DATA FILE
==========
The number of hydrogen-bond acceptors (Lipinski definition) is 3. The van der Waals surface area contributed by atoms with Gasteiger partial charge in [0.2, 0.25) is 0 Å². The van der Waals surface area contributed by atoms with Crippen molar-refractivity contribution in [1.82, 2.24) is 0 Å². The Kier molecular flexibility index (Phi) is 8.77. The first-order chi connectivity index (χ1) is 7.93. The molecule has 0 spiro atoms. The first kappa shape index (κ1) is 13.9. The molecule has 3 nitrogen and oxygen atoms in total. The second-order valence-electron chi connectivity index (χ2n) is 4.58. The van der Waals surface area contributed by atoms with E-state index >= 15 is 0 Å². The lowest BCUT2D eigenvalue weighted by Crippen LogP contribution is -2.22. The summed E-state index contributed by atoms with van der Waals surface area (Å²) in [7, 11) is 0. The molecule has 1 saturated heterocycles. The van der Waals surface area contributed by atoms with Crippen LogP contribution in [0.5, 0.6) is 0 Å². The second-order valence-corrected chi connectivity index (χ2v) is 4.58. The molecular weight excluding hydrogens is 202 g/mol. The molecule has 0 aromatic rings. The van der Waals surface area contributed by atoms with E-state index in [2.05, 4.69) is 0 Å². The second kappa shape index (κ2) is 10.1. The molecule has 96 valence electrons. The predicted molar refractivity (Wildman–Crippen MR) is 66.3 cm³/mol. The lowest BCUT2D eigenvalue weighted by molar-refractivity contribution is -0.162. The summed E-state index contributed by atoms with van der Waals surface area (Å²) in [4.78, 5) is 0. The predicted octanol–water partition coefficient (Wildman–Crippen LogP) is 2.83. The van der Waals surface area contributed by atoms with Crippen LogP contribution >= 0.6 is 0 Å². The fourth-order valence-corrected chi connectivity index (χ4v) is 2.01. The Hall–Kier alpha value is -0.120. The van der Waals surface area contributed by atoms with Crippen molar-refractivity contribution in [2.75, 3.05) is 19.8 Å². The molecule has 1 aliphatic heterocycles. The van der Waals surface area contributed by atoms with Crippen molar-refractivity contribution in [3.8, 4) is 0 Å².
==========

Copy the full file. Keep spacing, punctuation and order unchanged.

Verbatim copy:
The number of hydrogen-bond acceptors (Lipinski definition) is 3. The van der Waals surface area contributed by atoms with Gasteiger partial charge in [0.2, 0.25) is 0 Å². The van der Waals surface area contributed by atoms with Crippen molar-refractivity contribution in [1.82, 2.24) is 0 Å². The Kier molecular flexibility index (Phi) is 8.77. The first-order chi connectivity index (χ1) is 7.93. The molecule has 0 spiro atoms. The first kappa shape index (κ1) is 13.9. The molecule has 3 nitrogen and oxygen atoms in total. The second-order valence-electron chi connectivity index (χ2n) is 4.58. The van der Waals surface area contributed by atoms with E-state index >= 15 is 0 Å². The lowest BCUT2D eigenvalue weighted by Crippen LogP contribution is -2.22. The summed E-state index contributed by atoms with van der Waals surface area (Å²) in [7, 11) is 0. The molecule has 1 saturated heterocycles. The van der Waals surface area contributed by atoms with Crippen LogP contribution in [0.5, 0.6) is 0 Å². The second-order valence-corrected chi connectivity index (χ2v) is 4.58. The molecular weight excluding hydrogens is 202 g/mol. The molecule has 0 aromatic rings. The van der Waals surface area contributed by atoms with E-state index in [2.05, 4.69) is 0 Å². The second kappa shape index (κ2) is 10.1. The molecule has 96 valence electrons. The predicted molar refractivity (Wildman–Crippen MR) is 66.3 cm³/mol. The lowest BCUT2D eigenvalue weighted by molar-refractivity contribution is -0.162. The summed E-state index contributed by atoms with van der Waals surface area (Å²) in [4.78, 5) is 0. The predicted octanol–water partition coefficient (Wildman–Crippen LogP) is 2.83. The van der Waals surface area contributed by atoms with Crippen LogP contribution >= 0.6 is 0 Å². The fourth-order valence-corrected chi connectivity index (χ4v) is 2.01. The Hall–Kier alpha value is -0.120. The van der Waals surface area contributed by atoms with Crippen molar-refractivity contribution in [2.75, 3.05) is 19.8 Å². The molecule has 1 aliphatic heterocycles. The van der Waals surface area contributed by atoms with Crippen molar-refractivity contribution in [3.8, 4) is 0 Å².